The Quick Reference Guides mentioned in the video can be found on the USEPA website here. The page with additional resources on the rule is here. To see what consumer information resources other utilities and states have developed for the Lead and Copper Rule, search our document database using the category Lead and Copper and the type Factsheets/Case Studies.

Featured Video: Safe Drinking Water Act Anniversary

As December draws to a close, let's take a moment to commemorate the passing of the Safe Drinking Water Act 42 years ago, in December of 1974. For the fortieth anniversary, the Minnesota Department of Health released this video. The reminiscences on this landmark legislation include interview excerpts with former Vice President Walter Mondale (a Minnesota native) who was part of the Senate that passed the bill.

As we get ready to begin a new year, it's worth remembering how much public water utilities have accomplished in their vital work protecting public health. Though they may sometimes feel invisible, your efforts help protect the health and well-being of the people in your communities. Whatever else this past year might have brought you, that is certainly a reason to celebrate this New Year's Eve.

What We Can Learn from Flint

It’s not often that drinking water gets in-depth news coverage and front page headlines, but I think we’re all just sad that it happened this way. The story of Flint, Michigan’s drinking water crisis has unfolded over nearly two years, but the national media attention escalated rapidly in the past month.

I believe I speak for every one of our WaterOperator.org readers when I say this just hits too close to home. This is our industry, these are our friends and colleagues, and of course, the people of Flint are our neighbors in trusting that tap water will always deliver.

There’s no role for blame because we’ve all lost on this one. And when you go beyond the issues of oversight, social justice, and politics, there’s a story about the challenging decisions that operators, utility managers, and local government officials make day-to-day. These jobs have aways been hard, but we now have an opportunity to grow, change, and do better.

This could have happened anywhere, but it doesn’t have to happen in your community. Here’s what everyone can learn from Flint:

Unintended consequences are real.

The story of Flint highlights the critical balancing act required to serve drinking water that meets every standard. One change (large or small) can have cascading effects on the entire treatment train and distribution system, so decisions should not be made lightly. Appendix C (Guidance for Evaluating Impacts of Treatment Changes on Distribution Systems) and D (Tools for Evaluating Impacts of Treatment Changes on Lead and Copper Rule Compliance) within the Simultaneous Compliance Guidance Manual are solid, first-step references.

Don’t be afraid to ask for help.

State and federal agencies are made up of people who care about what they do. So not only is it their job to help systems make better decisions, they want to do the right thing. They also know others with additional technical expertise, including researchers and technical assistance providers, who can consult with you at no cost. Ask for assistance when planning changes or as soon as you know there is a problem. If you’re not sure whom to contact, here’s the list of primacy agency websites. You can also contact us (info@wateroperator.org) and we’ll find someone who can help.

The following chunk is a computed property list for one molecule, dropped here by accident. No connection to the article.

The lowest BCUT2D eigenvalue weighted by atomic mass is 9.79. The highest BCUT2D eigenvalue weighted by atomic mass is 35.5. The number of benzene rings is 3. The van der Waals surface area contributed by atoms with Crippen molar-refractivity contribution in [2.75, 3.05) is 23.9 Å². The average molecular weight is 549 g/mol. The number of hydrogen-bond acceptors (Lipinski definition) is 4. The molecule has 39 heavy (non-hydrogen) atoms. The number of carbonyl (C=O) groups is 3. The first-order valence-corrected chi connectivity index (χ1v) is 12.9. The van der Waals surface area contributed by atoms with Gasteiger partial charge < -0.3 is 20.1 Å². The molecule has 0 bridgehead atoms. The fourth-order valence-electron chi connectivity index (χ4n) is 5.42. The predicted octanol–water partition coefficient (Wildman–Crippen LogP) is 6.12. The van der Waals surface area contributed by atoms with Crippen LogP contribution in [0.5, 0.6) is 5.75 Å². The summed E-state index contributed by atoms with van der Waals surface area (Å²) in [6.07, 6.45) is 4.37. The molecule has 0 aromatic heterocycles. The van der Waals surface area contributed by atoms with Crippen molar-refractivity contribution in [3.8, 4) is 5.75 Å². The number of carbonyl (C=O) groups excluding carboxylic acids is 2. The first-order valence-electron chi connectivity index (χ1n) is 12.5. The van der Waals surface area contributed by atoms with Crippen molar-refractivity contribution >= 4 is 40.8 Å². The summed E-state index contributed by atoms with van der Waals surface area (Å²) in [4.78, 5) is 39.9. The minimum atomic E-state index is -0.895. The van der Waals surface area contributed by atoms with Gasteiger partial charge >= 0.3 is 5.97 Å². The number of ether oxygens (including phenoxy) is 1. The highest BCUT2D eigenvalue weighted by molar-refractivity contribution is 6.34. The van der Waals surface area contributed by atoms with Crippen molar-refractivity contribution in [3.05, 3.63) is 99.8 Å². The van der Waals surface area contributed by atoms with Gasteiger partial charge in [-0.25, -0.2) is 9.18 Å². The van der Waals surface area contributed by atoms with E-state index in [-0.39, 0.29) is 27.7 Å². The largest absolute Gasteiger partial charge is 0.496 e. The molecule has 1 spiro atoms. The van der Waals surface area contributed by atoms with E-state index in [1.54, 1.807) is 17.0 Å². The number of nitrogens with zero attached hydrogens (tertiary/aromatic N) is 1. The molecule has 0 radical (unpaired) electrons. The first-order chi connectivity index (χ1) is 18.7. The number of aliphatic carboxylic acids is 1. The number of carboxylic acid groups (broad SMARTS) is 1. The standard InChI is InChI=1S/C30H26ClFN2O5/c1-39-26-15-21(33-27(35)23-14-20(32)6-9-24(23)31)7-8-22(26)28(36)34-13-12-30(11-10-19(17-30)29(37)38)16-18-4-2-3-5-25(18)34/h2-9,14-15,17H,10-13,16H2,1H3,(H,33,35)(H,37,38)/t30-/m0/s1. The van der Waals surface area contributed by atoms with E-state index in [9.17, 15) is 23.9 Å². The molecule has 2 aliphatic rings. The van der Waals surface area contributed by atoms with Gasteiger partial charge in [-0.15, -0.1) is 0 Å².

Public health is the priority.

A water system’s ultimate job is not to meet compliance, but to provide safe drinking water and protect public health. Regulations are the baseline mechanism for getting there, but thinking holistically about what’s logical can prevent unintended consequences. There are certainly flaws in the Safe Drinking Water Act regulations, so the Water Supply Guidance (WSG) manual offers policy statements and clarifications on intent as a starting point.

Trust is easier to break than restore.

It is always better to act out of an abundance of caution and be wrong, than it is to do nothing out of fear. Early, active, and consistent public communication (even when the answers are still uncertain) will go far to maintain the public’s trust in the water system and the local government. We’ve compiled some of the best resources on risk communication requirements and best practices.

The situation in Flint is more than unfortunate, but we can all reduce the chance that it will happen again and be more prepared to react in any emergency situation. Our thoughts are with each and every one of you working beyond measure to make this right.

Coliform Sampling Best Practices

Our partners at the Rural Community Assistance Partnership (RCAP) have released a new instructional video on how to collect coliform samples.

"Coliform sampling is an important part of monitoring the water quality in all drinking water systems. Collecting coliform samples correctly is absolutely critical in protecting public health. Improper sampling is the most common reason for false positive results. Positive results, even false positives, require repeat sampling, which result in extra effort, time, and money. In this video, we will cover 13 steps to proper coliform sampling and discuss how to find a good sampling site."